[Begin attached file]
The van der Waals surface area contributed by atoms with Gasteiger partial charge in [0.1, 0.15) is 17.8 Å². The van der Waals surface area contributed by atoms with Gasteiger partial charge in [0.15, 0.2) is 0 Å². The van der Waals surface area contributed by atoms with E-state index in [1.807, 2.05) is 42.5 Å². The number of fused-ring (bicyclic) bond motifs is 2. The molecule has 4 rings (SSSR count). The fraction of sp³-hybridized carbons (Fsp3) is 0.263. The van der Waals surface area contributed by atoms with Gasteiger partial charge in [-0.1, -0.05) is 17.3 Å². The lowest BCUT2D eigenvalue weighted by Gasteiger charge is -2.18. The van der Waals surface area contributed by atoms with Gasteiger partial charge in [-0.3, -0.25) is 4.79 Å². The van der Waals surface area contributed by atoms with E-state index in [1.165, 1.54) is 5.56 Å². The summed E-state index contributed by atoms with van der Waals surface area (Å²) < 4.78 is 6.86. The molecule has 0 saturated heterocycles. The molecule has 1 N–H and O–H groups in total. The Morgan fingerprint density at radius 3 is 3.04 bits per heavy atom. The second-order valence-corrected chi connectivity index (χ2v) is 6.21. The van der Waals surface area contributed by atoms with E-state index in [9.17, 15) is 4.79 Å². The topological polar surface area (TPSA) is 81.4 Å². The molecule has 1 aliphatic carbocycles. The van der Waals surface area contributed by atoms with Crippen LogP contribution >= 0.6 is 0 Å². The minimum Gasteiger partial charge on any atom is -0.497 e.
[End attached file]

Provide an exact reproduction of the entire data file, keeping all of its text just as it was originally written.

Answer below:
The van der Waals surface area contributed by atoms with Gasteiger partial charge in [0.1, 0.15) is 17.8 Å². The van der Waals surface area contributed by atoms with Gasteiger partial charge in [0.15, 0.2) is 0 Å². The van der Waals surface area contributed by atoms with E-state index in [1.807, 2.05) is 42.5 Å². The number of fused-ring (bicyclic) bond motifs is 2. The molecule has 4 rings (SSSR count). The fraction of sp³-hybridized carbons (Fsp3) is 0.263. The van der Waals surface area contributed by atoms with Gasteiger partial charge in [-0.1, -0.05) is 17.3 Å². The lowest BCUT2D eigenvalue weighted by Gasteiger charge is -2.18. The van der Waals surface area contributed by atoms with Gasteiger partial charge in [-0.3, -0.25) is 4.79 Å². The van der Waals surface area contributed by atoms with E-state index in [1.165, 1.54) is 5.56 Å². The summed E-state index contributed by atoms with van der Waals surface area (Å²) < 4.78 is 6.86. The molecule has 0 saturated heterocycles. The molecule has 1 N–H and O–H groups in total. The Morgan fingerprint density at radius 3 is 3.04 bits per heavy atom. The second-order valence-corrected chi connectivity index (χ2v) is 6.21. The van der Waals surface area contributed by atoms with E-state index in [9.17, 15) is 4.79 Å². The topological polar surface area (TPSA) is 81.4 Å². The molecule has 1 aliphatic carbocycles. The van der Waals surface area contributed by atoms with Crippen LogP contribution >= 0.6 is 0 Å². The minimum Gasteiger partial charge on any atom is -0.497 e.